Come and see the Ombud: what’s the risk?

Julien* was recruited three years ago on a limited-duration contract, and he hopes to apply for an indefinite contract post next year. However, he’s in the midst of a dispute with his supervisor. He’s thought about contacting the Ombud to talk about it, but he’s hesitant and decides to talk to his colleague and friend David*. “Won’t the Ombud want to meet my supervisor afterwards? How independent is he? Can he really remain neutral? I don’t want to be seen as a trouble-maker: won’t it come back to haunt me later?” David reassures him: “Going to see the Ombud can never count against you. It’s a completely safe environment and he won’t take any action without your prior consent.”

David is completely right.

Any conversation with me has an inviolable guarantee of professional secrecy, just like a conversation with your doctor or lawyer. For example, if I discover during a conversation with Julien that he has flouted a procurement rule, my position prevents me from taking any action on my own initiative. It will be up to Julien to correct his behaviour. 

I am here to listen and, in my office, you can speak freely and with no subjects off limits: whatever I hear, I never make judgements. I don’t take sides, no one is wrong or right; I just see two parties caught up in a dispute that I must try to resolve in the interests of all concerned.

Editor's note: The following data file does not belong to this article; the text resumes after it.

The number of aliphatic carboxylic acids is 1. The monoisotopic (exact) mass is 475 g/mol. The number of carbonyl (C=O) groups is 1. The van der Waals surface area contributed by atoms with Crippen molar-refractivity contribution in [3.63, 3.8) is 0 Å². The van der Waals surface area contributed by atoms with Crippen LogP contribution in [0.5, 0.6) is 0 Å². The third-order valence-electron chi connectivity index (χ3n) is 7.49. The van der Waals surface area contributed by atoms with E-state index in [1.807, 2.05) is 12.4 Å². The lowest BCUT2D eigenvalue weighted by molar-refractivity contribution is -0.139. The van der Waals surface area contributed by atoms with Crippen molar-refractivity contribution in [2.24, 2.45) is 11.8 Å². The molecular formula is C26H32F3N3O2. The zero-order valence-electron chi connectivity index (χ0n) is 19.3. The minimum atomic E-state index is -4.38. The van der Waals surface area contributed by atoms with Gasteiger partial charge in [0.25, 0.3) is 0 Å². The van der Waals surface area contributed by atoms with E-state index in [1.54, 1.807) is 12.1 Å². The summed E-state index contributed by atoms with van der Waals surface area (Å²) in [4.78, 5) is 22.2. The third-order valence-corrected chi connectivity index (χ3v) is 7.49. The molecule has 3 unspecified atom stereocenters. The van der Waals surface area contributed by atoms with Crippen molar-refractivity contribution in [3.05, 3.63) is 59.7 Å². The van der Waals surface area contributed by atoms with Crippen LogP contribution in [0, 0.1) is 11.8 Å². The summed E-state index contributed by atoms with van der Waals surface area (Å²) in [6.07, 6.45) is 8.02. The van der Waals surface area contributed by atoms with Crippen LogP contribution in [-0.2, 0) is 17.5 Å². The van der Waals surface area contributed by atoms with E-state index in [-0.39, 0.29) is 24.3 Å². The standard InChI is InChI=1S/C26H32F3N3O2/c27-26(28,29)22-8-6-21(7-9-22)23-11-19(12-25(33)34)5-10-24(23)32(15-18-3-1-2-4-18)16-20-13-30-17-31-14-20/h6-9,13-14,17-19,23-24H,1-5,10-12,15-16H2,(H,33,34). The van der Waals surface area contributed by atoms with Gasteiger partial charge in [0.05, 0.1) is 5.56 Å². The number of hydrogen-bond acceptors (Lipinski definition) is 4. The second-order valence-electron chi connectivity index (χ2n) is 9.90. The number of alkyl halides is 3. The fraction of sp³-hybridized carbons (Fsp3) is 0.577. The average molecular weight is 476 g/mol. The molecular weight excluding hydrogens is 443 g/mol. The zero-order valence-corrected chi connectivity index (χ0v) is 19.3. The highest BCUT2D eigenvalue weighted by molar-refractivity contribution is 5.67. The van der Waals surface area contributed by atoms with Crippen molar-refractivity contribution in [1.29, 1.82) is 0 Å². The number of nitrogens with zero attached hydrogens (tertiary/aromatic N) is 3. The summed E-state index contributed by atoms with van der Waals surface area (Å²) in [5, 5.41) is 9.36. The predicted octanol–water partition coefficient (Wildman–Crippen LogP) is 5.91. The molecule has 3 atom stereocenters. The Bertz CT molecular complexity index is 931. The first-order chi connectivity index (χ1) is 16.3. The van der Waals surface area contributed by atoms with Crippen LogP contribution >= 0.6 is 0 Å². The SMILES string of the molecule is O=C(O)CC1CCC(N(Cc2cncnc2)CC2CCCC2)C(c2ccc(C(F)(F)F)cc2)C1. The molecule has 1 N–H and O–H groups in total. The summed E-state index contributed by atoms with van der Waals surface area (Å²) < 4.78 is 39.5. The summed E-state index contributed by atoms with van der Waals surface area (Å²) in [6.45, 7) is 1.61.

Even though I am a CERN employee, I am completely independent in the work I do. I am not answerable to the Management, nor is it my job to defend the interests of the personnel; other bodies are responsible for that. My position gives me the freedom to take any action I judge necessary to help resolve the disputes that people bring to me, without there being any consequences for me. The only limit is your prior consent. At the end of my mandate, I will leave CERN.

Finally, coming to see me is an informal act: there are no deadlines or protocols to be followed and no reports to write. Everything remains between us and I will destroy my notes once the problem is resolved. A consultation with me puts you under no obligation to do anything against your will: at all times you decide what happens next.

In summary, the Ombud’s office offers every guarantee of confidentiality, neutrality, independence and informality that you could reasonably expect in helping you to effectively resolve your disputes.

 

Pierre Gildemyn

 

If you’d like to comment on any of my articles or suggest a topic that I could write about, please don’t hesitate to e-mail me at Ombuds@cern.ch.

*Names have been changed

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